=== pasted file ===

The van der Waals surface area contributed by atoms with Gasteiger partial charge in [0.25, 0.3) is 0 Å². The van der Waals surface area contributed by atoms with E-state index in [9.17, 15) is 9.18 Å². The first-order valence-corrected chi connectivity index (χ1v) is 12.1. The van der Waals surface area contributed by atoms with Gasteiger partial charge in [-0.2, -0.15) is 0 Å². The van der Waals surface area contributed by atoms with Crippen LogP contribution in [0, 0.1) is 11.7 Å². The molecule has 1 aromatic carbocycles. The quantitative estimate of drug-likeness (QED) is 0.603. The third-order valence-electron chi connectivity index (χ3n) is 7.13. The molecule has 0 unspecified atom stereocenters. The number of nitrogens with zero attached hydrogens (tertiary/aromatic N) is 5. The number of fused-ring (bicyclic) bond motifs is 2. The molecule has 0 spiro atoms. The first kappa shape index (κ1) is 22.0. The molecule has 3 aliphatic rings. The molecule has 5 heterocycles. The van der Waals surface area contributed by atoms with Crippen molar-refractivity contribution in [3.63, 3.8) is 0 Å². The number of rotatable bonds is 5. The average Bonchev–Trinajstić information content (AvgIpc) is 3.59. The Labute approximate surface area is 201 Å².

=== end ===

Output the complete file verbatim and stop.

The van der Waals surface area contributed by atoms with Gasteiger partial charge in [0.25, 0.3) is 0 Å². The van der Waals surface area contributed by atoms with E-state index in [9.17, 15) is 9.18 Å². The first-order valence-corrected chi connectivity index (χ1v) is 12.1. The van der Waals surface area contributed by atoms with Gasteiger partial charge in [-0.2, -0.15) is 0 Å². The van der Waals surface area contributed by atoms with Crippen LogP contribution in [0, 0.1) is 11.7 Å². The molecule has 1 aromatic carbocycles. The quantitative estimate of drug-likeness (QED) is 0.603. The third-order valence-electron chi connectivity index (χ3n) is 7.13. The molecule has 0 unspecified atom stereocenters. The number of nitrogens with zero attached hydrogens (tertiary/aromatic N) is 5. The number of fused-ring (bicyclic) bond motifs is 2. The molecule has 0 spiro atoms. The first kappa shape index (κ1) is 22.0. The molecule has 3 aliphatic rings. The molecule has 5 heterocycles. The van der Waals surface area contributed by atoms with Crippen molar-refractivity contribution in [3.63, 3.8) is 0 Å². The number of rotatable bonds is 5. The average Bonchev–Trinajstić information content (AvgIpc) is 3.59. The Labute approximate surface area is 201 Å².